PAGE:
The recent re-theorisation of child rights in international development (Hanson and Nieuwenhuys 2013) has helped national teams to put notions of child and human rights into differing cultural and political contexts. The paper presents an analysis of team strategies for conducting research with young people in relation to the three pillars put forward in this theory: living rights, social justice and translation. Particular attention is given to analysis of how these concepts, particularly living rights, have interacted with YOUR World Research. Exemplary case studies, emerging themes from cross case analysis and reflection on research strategy will be used to provide contrasting examples from Ethiopia and Nepal. Conclusions are drawn about: who we define as marginalised and/or vulnerable; how child rights theories can map onto research that employs youth participation and national research partnerships; and how this informs further research on youth pathways out of poverty in different political and cultural contexts.

Hanson, K. and Nieuwenhuys, O. (Ed.) (2013), Reconceptualizing Children’s Rights in International Development: Living Rights, Social Justice and Translations, New York: Cambridge University Press


The implications of food insecurity on children’s food practices through their eyes: a mixed method approach
Vasco Ramos, Fábio Rafael Augusto, Sónia Goulart Cardoso, Mónica Truninger & Manuel Abrantes, Institute of Social Sciences, University of Lisbon, Portugal

Over the last decade, there was a sharp increase in food insecurity and poverty in several European countries as a consequence of the financial and economic crisis (2008). Higher rates of food insecurity were associated with unemployment, falling wages and wider income disparity, phenomena which were amplified by the ensuing austerity measures adopted by many governments. Many researchers and organizations have been pointing out that food insecurity bears high social, economic and health costs. Inadequate nutrition is related to poverty, social exclusion and some health conditions, namely (and paradoxically) with obesity. In Portugal, food banks and other initiatives reported a considerable increase in the number of individuals/families applying for emergency food aid, at least from 2008 to 2015. During the same timeframe, several media outlets reported an increase in children arriving hungry at school. As a response, many schools decided to keep their canteens open during holidays, so as to provide at least one hot meal per day for those who need it.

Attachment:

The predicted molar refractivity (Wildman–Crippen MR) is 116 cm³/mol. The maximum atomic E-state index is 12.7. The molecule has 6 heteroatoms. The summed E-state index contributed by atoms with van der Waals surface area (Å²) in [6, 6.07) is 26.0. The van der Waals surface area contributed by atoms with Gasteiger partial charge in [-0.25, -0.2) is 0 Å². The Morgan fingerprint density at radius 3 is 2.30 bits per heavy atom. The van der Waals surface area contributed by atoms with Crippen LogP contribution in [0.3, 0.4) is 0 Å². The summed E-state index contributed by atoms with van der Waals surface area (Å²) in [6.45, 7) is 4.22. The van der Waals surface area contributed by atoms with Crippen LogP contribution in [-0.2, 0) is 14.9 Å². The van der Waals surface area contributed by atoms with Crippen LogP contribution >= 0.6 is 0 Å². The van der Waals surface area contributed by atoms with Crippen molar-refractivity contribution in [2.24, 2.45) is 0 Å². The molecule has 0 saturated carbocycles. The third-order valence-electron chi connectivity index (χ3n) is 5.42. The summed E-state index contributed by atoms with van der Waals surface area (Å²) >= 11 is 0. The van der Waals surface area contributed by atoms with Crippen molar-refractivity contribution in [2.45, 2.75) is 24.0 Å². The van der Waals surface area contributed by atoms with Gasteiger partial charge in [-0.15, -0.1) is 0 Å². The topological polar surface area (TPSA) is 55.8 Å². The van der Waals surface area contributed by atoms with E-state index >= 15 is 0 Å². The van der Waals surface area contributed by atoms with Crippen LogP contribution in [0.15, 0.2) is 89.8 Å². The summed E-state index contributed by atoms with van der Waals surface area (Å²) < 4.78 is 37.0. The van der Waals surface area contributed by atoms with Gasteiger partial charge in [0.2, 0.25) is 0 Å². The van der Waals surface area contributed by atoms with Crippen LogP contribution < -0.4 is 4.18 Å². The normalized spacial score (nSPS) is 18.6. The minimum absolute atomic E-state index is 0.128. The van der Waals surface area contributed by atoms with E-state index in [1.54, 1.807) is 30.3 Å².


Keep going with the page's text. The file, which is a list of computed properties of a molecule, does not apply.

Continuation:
Although most observers acknowledge that the economic crisis and austerity had a profound impact on the lives of many children, there aren’t many studies that take into account their everyday lives, in a context of widening social inequalities. Even fewer studies consider children’s lived experiences and how food poverty/insecurity affects their livelihood. Addressing food insecurity at the household/individual level is challenging, not only because individuals might feel embarrassed to share information they consider shameful, but also because food practices are embodied and embedded in social relations, which renders them less accessible to textual representations (O’Connell, 2013; Sweetman, 2009). While this is true regardless of age, some authors believe it to be more so when talking about children and pre-teens, because of differences in levels of linguistic competence and cognitive ability (Clark, 1999).

Drawing on the Portuguese sub-sample of a larger research project funded by the European Research Council (Families and Food in Hard Times – FP7/2007-2013/ERC Grant 337977), this paper addresses everyday food practices of children and teenagers. The research project uses a mixed methods approach, which includes a combination of semi-structured interviews and auto-driven photo-elicitation interviews with 45 food insecure families (parents and children) living in urban and rural areas of the Greater Lisbon Area. Findings enable us to explore the implications of food insecurity for children. Additionally, it allows us to discuss the benefits, challenges and limitations of using visual methods to address these issues.


Food banks through the eyes of children: a neglected perspective
Fábio Rafael Augusto, Mónica Truninger, Sónia Goulart Cardoso, Vasco Ramos & Manuel Abrantes, Institute of Social Sciences, University of Lisbon, Portugal

With the advent of the socioeconomic crisis of 2008, the living conditions of the Portuguese families have worsened considerably. Since then, there has been a significant increase in unemployment, poverty and social exclusion. The State and the social support provided by it have suffered severe budgetary restrictions that resulted from a process of implementation of austerity measures (Almeida, 2016).